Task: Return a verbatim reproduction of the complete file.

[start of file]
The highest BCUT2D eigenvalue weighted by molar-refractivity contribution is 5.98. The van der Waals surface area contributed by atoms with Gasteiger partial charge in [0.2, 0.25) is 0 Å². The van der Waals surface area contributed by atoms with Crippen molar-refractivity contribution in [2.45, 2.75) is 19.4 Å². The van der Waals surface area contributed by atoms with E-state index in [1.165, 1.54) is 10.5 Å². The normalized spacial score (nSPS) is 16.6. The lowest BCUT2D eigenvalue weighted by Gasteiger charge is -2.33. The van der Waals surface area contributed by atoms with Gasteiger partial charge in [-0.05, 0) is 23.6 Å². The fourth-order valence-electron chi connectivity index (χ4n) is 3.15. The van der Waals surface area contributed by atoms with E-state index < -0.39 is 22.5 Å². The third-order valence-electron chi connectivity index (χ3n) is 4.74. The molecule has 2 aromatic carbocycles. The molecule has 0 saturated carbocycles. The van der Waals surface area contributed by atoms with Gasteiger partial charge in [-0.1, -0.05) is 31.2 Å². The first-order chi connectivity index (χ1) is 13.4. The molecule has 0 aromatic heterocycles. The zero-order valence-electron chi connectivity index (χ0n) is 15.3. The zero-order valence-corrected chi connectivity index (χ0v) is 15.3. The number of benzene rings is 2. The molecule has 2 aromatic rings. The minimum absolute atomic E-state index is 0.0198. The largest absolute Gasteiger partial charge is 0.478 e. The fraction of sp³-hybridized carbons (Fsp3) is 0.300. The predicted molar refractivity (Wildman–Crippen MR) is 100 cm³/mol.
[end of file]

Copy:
The highest BCUT2D eigenvalue weighted by molar-refractivity contribution is 5.98. The van der Waals surface area contributed by atoms with Gasteiger partial charge in [0.2, 0.25) is 0 Å². The van der Waals surface area contributed by atoms with Crippen molar-refractivity contribution in [2.45, 2.75) is 19.4 Å². The van der Waals surface area contributed by atoms with E-state index in [1.165, 1.54) is 10.5 Å². The normalized spacial score (nSPS) is 16.6. The lowest BCUT2D eigenvalue weighted by Gasteiger charge is -2.33. The van der Waals surface area contributed by atoms with Gasteiger partial charge in [-0.05, 0) is 23.6 Å². The fourth-order valence-electron chi connectivity index (χ4n) is 3.15. The van der Waals surface area contributed by atoms with E-state index < -0.39 is 22.5 Å². The third-order valence-electron chi connectivity index (χ3n) is 4.74. The molecule has 2 aromatic carbocycles. The molecule has 0 saturated carbocycles. The van der Waals surface area contributed by atoms with Gasteiger partial charge in [-0.1, -0.05) is 31.2 Å². The first-order chi connectivity index (χ1) is 13.4. The molecule has 0 aromatic heterocycles. The zero-order valence-electron chi connectivity index (χ0n) is 15.3. The zero-order valence-corrected chi connectivity index (χ0v) is 15.3. The number of benzene rings is 2. The molecule has 2 aromatic rings. The minimum absolute atomic E-state index is 0.0198. The largest absolute Gasteiger partial charge is 0.478 e. The fraction of sp³-hybridized carbons (Fsp3) is 0.300. The predicted molar refractivity (Wildman–Crippen MR) is 100 cm³/mol.